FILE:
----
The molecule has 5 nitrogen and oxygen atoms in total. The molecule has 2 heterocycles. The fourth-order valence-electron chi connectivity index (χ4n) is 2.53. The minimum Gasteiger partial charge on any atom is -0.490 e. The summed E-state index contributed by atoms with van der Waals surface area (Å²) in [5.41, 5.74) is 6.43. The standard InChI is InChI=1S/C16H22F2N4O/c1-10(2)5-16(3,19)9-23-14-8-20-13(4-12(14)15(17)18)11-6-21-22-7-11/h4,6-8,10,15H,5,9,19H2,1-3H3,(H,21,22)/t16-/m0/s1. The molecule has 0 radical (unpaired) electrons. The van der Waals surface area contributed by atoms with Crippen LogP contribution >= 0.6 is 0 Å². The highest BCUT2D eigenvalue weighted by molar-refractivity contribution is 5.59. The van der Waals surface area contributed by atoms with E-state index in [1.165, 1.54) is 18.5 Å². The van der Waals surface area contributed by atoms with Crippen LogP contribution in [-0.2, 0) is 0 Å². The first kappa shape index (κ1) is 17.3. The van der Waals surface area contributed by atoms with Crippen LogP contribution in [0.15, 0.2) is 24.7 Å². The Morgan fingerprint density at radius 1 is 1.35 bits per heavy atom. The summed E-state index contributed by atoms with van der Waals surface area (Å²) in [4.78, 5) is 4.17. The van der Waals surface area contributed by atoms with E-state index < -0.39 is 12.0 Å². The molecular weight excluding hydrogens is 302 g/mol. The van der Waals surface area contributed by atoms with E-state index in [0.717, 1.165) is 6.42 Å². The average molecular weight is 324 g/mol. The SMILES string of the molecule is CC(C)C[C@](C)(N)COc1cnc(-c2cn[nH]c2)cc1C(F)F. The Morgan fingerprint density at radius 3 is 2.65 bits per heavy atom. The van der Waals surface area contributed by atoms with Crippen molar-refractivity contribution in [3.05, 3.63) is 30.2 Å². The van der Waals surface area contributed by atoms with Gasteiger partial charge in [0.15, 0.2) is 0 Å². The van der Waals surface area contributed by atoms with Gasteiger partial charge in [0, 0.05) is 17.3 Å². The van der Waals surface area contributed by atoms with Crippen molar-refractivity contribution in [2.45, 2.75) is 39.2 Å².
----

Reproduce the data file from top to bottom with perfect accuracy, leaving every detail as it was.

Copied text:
The molecule has 5 nitrogen and oxygen atoms in total. The molecule has 2 heterocycles. The fourth-order valence-electron chi connectivity index (χ4n) is 2.53. The minimum Gasteiger partial charge on any atom is -0.490 e. The summed E-state index contributed by atoms with van der Waals surface area (Å²) in [5.41, 5.74) is 6.43. The standard InChI is InChI=1S/C16H22F2N4O/c1-10(2)5-16(3,19)9-23-14-8-20-13(4-12(14)15(17)18)11-6-21-22-7-11/h4,6-8,10,15H,5,9,19H2,1-3H3,(H,21,22)/t16-/m0/s1. The molecule has 0 radical (unpaired) electrons. The van der Waals surface area contributed by atoms with Crippen LogP contribution >= 0.6 is 0 Å². The highest BCUT2D eigenvalue weighted by molar-refractivity contribution is 5.59. The van der Waals surface area contributed by atoms with E-state index in [1.165, 1.54) is 18.5 Å². The van der Waals surface area contributed by atoms with Crippen LogP contribution in [-0.2, 0) is 0 Å². The first kappa shape index (κ1) is 17.3. The van der Waals surface area contributed by atoms with Crippen LogP contribution in [0.15, 0.2) is 24.7 Å². The Morgan fingerprint density at radius 1 is 1.35 bits per heavy atom. The summed E-state index contributed by atoms with van der Waals surface area (Å²) in [4.78, 5) is 4.17. The van der Waals surface area contributed by atoms with E-state index < -0.39 is 12.0 Å². The molecular weight excluding hydrogens is 302 g/mol. The van der Waals surface area contributed by atoms with E-state index in [0.717, 1.165) is 6.42 Å². The average molecular weight is 324 g/mol. The SMILES string of the molecule is CC(C)C[C@](C)(N)COc1cnc(-c2cn[nH]c2)cc1C(F)F. The Morgan fingerprint density at radius 3 is 2.65 bits per heavy atom. The van der Waals surface area contributed by atoms with Crippen molar-refractivity contribution in [3.05, 3.63) is 30.2 Å². The van der Waals surface area contributed by atoms with Gasteiger partial charge in [0.15, 0.2) is 0 Å². The van der Waals surface area contributed by atoms with Gasteiger partial charge in [0, 0.05) is 17.3 Å². The van der Waals surface area contributed by atoms with Crippen molar-refractivity contribution in [2.45, 2.75) is 39.2 Å².